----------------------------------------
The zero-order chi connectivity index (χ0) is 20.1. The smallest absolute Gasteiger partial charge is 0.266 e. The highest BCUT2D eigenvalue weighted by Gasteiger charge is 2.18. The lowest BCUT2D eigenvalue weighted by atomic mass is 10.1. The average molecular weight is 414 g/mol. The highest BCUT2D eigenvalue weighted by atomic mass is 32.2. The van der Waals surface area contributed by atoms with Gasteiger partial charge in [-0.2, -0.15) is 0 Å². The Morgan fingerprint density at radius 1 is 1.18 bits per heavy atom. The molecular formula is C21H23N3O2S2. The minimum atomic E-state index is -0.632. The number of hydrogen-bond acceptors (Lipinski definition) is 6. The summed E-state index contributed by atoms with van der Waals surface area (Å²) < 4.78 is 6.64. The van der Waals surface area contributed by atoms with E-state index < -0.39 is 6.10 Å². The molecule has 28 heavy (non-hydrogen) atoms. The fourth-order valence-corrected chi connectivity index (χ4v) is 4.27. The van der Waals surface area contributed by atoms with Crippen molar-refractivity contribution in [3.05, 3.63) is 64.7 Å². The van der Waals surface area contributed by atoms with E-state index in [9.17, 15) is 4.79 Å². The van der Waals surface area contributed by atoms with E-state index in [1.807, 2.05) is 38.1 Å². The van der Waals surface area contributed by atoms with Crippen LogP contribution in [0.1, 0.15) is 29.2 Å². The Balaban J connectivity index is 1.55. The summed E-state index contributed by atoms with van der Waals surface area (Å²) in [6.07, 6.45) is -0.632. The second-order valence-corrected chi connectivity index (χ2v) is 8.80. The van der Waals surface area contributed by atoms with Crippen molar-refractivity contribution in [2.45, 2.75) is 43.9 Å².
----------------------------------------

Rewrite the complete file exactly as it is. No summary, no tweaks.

The zero-order chi connectivity index (χ0) is 20.1. The smallest absolute Gasteiger partial charge is 0.266 e. The highest BCUT2D eigenvalue weighted by Gasteiger charge is 2.18. The lowest BCUT2D eigenvalue weighted by atomic mass is 10.1. The average molecular weight is 414 g/mol. The highest BCUT2D eigenvalue weighted by atomic mass is 32.2. The van der Waals surface area contributed by atoms with Gasteiger partial charge in [-0.2, -0.15) is 0 Å². The Morgan fingerprint density at radius 1 is 1.18 bits per heavy atom. The molecular formula is C21H23N3O2S2. The minimum atomic E-state index is -0.632. The number of hydrogen-bond acceptors (Lipinski definition) is 6. The summed E-state index contributed by atoms with van der Waals surface area (Å²) < 4.78 is 6.64. The van der Waals surface area contributed by atoms with E-state index < -0.39 is 6.10 Å². The molecule has 28 heavy (non-hydrogen) atoms. The fourth-order valence-corrected chi connectivity index (χ4v) is 4.27. The van der Waals surface area contributed by atoms with Crippen molar-refractivity contribution in [3.05, 3.63) is 64.7 Å². The van der Waals surface area contributed by atoms with E-state index in [9.17, 15) is 4.79 Å². The van der Waals surface area contributed by atoms with E-state index in [1.807, 2.05) is 38.1 Å². The van der Waals surface area contributed by atoms with Crippen LogP contribution in [0.1, 0.15) is 29.2 Å². The Balaban J connectivity index is 1.55. The summed E-state index contributed by atoms with van der Waals surface area (Å²) in [6.07, 6.45) is -0.632. The second-order valence-corrected chi connectivity index (χ2v) is 8.80. The van der Waals surface area contributed by atoms with Crippen molar-refractivity contribution in [2.45, 2.75) is 43.9 Å².